Under Hitler, Germany became more and more rampant. It annexed Austria and Czechoslovakia and invaded Poland in 1939. Within a few days, Poland fell into the German hands. The Polish grandmaster, Najdorf, was playing the Chess Olympiad in Argentina when Poland was sacked by the Nazis. He was shocked by the news, and could no longer concentrate on his game. Though he had a clear advantage in this game, he lost. Returning to Poland after the Olympiad was impossible, so he wandered alone in Argentina for many years. He did not know until the end of the Second World War that all his family members were killed by the Nazis. And a lot of Jewish Polish players, such as Przepiorka and Izaak Appel, were executed by the Nazis.

In the Second World War, Netherland was also defenseless against the Nazis and was occupied within a few hours. Euwe stopped participating in chess tournaments, but worked in an underground charity organization and provided food for homeless people. He was praised as an enthusiastic sociologist and admired by people in Netherland. He becomes one of the legends of Dutch sport. Nowadays he is still recognized as one of the legends of the Dutch sport.

The sculpture of Euwe in Amsterdam

When it came to Alekhine, he was accused of Nazi affiliation and anti-Semitism. Newspapers reported that he felt sick of Jewish players such as Lasker and spoke against Jewish chess strategy. This is probably because, during the Second World War, Alekhine lived in a small town near Lisbon where there were a large number of refugees and German spies. He even served as the German representative to chess events. On the other hand, many people tried to prove his innocence. He had good relationships with many Jewish masters and even married a woman with Jewish ancestry as his fourth wife.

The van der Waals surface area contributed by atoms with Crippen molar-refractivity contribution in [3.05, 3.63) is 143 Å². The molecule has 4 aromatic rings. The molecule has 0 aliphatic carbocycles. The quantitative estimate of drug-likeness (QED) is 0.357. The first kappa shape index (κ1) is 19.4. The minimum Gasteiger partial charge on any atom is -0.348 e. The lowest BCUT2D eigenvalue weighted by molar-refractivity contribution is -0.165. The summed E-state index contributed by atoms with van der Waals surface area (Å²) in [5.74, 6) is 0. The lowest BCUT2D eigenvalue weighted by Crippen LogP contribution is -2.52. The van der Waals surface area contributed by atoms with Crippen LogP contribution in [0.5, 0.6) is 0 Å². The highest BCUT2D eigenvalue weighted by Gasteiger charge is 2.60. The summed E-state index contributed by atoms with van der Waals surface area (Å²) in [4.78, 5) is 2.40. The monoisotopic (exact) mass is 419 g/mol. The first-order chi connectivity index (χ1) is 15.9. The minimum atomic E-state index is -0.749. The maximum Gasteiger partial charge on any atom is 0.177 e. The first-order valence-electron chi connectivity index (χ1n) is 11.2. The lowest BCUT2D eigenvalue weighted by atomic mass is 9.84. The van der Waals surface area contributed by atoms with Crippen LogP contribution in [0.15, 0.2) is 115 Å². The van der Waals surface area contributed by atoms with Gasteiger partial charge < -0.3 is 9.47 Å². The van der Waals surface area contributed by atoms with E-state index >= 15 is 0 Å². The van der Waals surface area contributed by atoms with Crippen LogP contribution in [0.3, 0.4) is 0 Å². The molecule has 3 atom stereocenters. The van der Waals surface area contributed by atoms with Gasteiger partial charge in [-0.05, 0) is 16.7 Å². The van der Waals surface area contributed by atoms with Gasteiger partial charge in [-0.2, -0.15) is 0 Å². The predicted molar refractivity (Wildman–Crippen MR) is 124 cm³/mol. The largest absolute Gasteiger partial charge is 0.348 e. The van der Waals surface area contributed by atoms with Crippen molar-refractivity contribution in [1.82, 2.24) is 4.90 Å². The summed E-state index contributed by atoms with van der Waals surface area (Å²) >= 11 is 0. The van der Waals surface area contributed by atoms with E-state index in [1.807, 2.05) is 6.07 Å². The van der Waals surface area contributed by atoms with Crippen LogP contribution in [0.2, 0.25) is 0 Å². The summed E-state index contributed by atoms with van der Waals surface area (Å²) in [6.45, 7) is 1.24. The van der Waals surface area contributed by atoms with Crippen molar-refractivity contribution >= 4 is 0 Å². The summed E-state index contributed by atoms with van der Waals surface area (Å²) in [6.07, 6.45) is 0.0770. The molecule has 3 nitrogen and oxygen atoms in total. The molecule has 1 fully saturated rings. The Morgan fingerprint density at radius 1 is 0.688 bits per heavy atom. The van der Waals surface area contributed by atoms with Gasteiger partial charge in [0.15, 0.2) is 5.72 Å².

After the war, in 1946, poor Alekhine was found dead in a hotel in Estoril, Portugal, when he was preparing for the World Championship match against Botvinnik. The cause of death was usually attributed to a heart attack, but according to the autopsy, people found that a large piece of meat choked him to death. Alekhine’s son stated that his father was murdered by the Soviets, who still bore a grudge against Alekhine for betraying his country.

Now it comes to the end of the war, the end of the turbulent era. We chess players should cherish our lives today in a peaceful era, where we can go abroad and play tournaments without the impediment of threats and wars. And we should never forget the hardships our great predecessors experienced, and how they persisted in pursuing their dreams in chess.


-Donaldson, Norman and Betty (1980). How Did They Die?. Greenwich House.

-Kmoch, H. “Grandmasters I Have Known: Alexander Alexandrovich Alekhine”

-Kasparov Garri (2003). “Alexander the Fourth, Invincible”. My Great Predecessors. Part 1. Everyman Chess. pp. 454 (Polish edition).

-“Was Alekhine a Nazi?”. Archived



Young and active tournament player with excellent results including a 1st place at the BSSZ Aranytiz International Master, 1st place at the Chinese Youth Chess Championship G16, and part of the top 10 contenders in two World Chess Championships for girls G16 and G18.